import React from "react"
import { Link, graphql, useStaticQuery } from "gatsby"

import Layout from "../components/layout"
import blogStyle from "./blog.module.scss"

const BlogPage = () => {
  const data = useStaticQuery(graphql`
    query {
      allContentfulBlogPost(sort: { fields: publishedDate, order: DESC }) {
        edges {
          node {
            title
            slug
            publishedDate(fromNow: true)
          }
        }
      }
    }
  `)

  return (
    <Layout>
      <h1> Blog </h1>
      <ul className={blogStyle.posts}>
        {data.allContentfulBlogPost.edges.map(edge => {
          return (
            <li className={blogStyle.post}>
              <Link to={`/blog/${edge.node.slug}/`}>
                <h2>{edge.node.title}</h2>
                <p>{edge.node.publishedDate}</p>
              </Link>
            </li>
          )
        })}
      </ul>
    </Layout>
  )
}

export default BlogPage

Single Blog Pages

We covered how to create single blog post pages for each markdown file in a previous post: Gatsby: Automatically Creating A Page For Each Blog Post.

The process was basically this.

  1. Create a slug for each post based on the filename
  2. Use Gatsby Node API to create a page for each Markdown file
  3. Render the content of the Blog into each page by querying based on the slug.

Our process here is actually going to be a bit easier, because we don’t need to create the slug, we have already done that inside of Contentful. So we skip step one and go straight to step 2.

Creating the Pages

We can go to our gatsby-node.js file which currently looks like this.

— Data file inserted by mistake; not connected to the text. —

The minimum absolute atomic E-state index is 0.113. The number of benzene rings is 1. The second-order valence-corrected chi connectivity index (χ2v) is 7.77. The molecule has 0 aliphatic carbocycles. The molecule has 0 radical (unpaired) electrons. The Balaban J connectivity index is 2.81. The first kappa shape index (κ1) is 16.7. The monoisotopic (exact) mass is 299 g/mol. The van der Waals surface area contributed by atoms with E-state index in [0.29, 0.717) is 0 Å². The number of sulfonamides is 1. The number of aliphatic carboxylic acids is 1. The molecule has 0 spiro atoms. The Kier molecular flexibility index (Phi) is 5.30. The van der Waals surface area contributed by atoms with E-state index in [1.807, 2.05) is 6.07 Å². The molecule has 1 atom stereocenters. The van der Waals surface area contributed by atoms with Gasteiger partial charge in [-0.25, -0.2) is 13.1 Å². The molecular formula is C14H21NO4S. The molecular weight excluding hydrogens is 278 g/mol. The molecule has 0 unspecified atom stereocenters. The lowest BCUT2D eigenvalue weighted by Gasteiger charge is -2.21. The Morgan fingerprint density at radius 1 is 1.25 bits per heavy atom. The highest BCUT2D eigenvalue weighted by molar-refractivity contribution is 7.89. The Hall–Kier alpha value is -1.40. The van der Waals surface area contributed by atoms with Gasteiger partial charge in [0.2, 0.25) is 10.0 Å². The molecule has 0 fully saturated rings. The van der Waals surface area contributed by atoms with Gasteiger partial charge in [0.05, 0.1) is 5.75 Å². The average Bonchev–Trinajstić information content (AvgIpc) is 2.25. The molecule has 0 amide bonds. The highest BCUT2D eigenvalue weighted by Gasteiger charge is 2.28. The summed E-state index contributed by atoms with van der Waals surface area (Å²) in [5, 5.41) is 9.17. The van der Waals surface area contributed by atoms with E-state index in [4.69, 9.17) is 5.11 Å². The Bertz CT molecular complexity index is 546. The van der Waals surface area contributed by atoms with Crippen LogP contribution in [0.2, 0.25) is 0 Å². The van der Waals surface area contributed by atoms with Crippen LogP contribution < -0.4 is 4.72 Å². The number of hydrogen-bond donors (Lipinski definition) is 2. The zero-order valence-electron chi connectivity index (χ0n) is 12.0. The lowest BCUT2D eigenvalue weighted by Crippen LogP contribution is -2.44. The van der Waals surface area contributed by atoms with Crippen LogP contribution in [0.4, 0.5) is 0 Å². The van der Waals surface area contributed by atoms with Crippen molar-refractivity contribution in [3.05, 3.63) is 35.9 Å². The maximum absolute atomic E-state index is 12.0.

const path = require("path")

// create blog post slugs
module.exports.onCreateNode = ({ node, actions }) => {
  const { createNodeField } = actions

  if (node.internal.type === "MarkdownRemark") {
    const slug = path.basename(node.fileAbsolutePath, ".md")
    createNodeField({
      node,
      name: "slug",
      value: slug,
    })
  }
}

// create individual blog post pages
module.exports.createPages = async ({ graphql, actions }) => {
  const { createPage } = actions
  const blogTemplate = path.resolve("./src/templates/blog.js")
  const response = await graphql(`
    query {
      allMarkdownRemark {
        edges {
          node {
            fields {
              slug
            }
          }
        }
      }
    }
  `)

  response.data.allMarkdownRemark.edges.forEach(edge => {
    // 1. Get path to template
    // 2. Get markdown data
    // 3. Create new pages

    createPage({
      component: blogTemplate,
      path: `/blog/${edge.node.fields.slug}`,
      context: {
        slug: edge.node.fields.slug,
      },
    })
  })
}

and we can start by stripping out the whole section on creating slugs. Don’t need that anymore!

const path = require("path")

// create individual blog post pages
module.exports.createPages = async ({ graphql, actions }) => {
  const { createPage } = actions
  const blogTemplate = path.resolve("./src/templates/blog.js")
  const response = await graphql(`
    query {
      allMarkdownRemark {
        edges {
          node {
            fields {
              slug
            }
          }
        }
      }
    }
  `)

  response.data.allMarkdownRemark.edges.forEach(edge => {
    // 1. Get path to template